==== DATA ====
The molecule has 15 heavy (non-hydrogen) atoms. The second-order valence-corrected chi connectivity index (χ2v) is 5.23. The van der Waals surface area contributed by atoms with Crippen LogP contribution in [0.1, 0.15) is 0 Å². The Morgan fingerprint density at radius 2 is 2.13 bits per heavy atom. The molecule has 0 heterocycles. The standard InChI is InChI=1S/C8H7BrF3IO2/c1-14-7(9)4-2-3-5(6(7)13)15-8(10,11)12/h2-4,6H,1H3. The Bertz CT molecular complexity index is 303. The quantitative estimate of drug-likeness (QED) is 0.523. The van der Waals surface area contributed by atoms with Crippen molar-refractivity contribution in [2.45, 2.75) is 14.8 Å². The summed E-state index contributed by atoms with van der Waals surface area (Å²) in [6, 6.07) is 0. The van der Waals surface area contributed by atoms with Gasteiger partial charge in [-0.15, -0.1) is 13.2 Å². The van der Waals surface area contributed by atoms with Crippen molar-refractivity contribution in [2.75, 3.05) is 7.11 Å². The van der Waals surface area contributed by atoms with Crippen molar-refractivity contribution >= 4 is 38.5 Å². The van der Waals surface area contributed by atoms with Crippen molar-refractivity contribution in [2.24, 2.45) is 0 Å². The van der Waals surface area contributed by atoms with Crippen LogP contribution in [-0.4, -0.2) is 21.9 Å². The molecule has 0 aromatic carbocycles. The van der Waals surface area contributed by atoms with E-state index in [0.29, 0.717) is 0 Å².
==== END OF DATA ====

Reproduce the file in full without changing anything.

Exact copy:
The molecule has 15 heavy (non-hydrogen) atoms. The second-order valence-corrected chi connectivity index (χ2v) is 5.23. The van der Waals surface area contributed by atoms with Crippen LogP contribution in [0.1, 0.15) is 0 Å². The Morgan fingerprint density at radius 2 is 2.13 bits per heavy atom. The molecule has 0 heterocycles. The standard InChI is InChI=1S/C8H7BrF3IO2/c1-14-7(9)4-2-3-5(6(7)13)15-8(10,11)12/h2-4,6H,1H3. The Bertz CT molecular complexity index is 303. The quantitative estimate of drug-likeness (QED) is 0.523. The van der Waals surface area contributed by atoms with Crippen molar-refractivity contribution in [2.45, 2.75) is 14.8 Å². The summed E-state index contributed by atoms with van der Waals surface area (Å²) in [6, 6.07) is 0. The van der Waals surface area contributed by atoms with Gasteiger partial charge in [-0.15, -0.1) is 13.2 Å². The van der Waals surface area contributed by atoms with Crippen molar-refractivity contribution in [2.75, 3.05) is 7.11 Å². The van der Waals surface area contributed by atoms with Crippen molar-refractivity contribution >= 4 is 38.5 Å². The van der Waals surface area contributed by atoms with Crippen molar-refractivity contribution in [2.24, 2.45) is 0 Å². The van der Waals surface area contributed by atoms with Crippen LogP contribution in [-0.4, -0.2) is 21.9 Å². The molecule has 0 aromatic carbocycles. The van der Waals surface area contributed by atoms with E-state index in [0.29, 0.717) is 0 Å².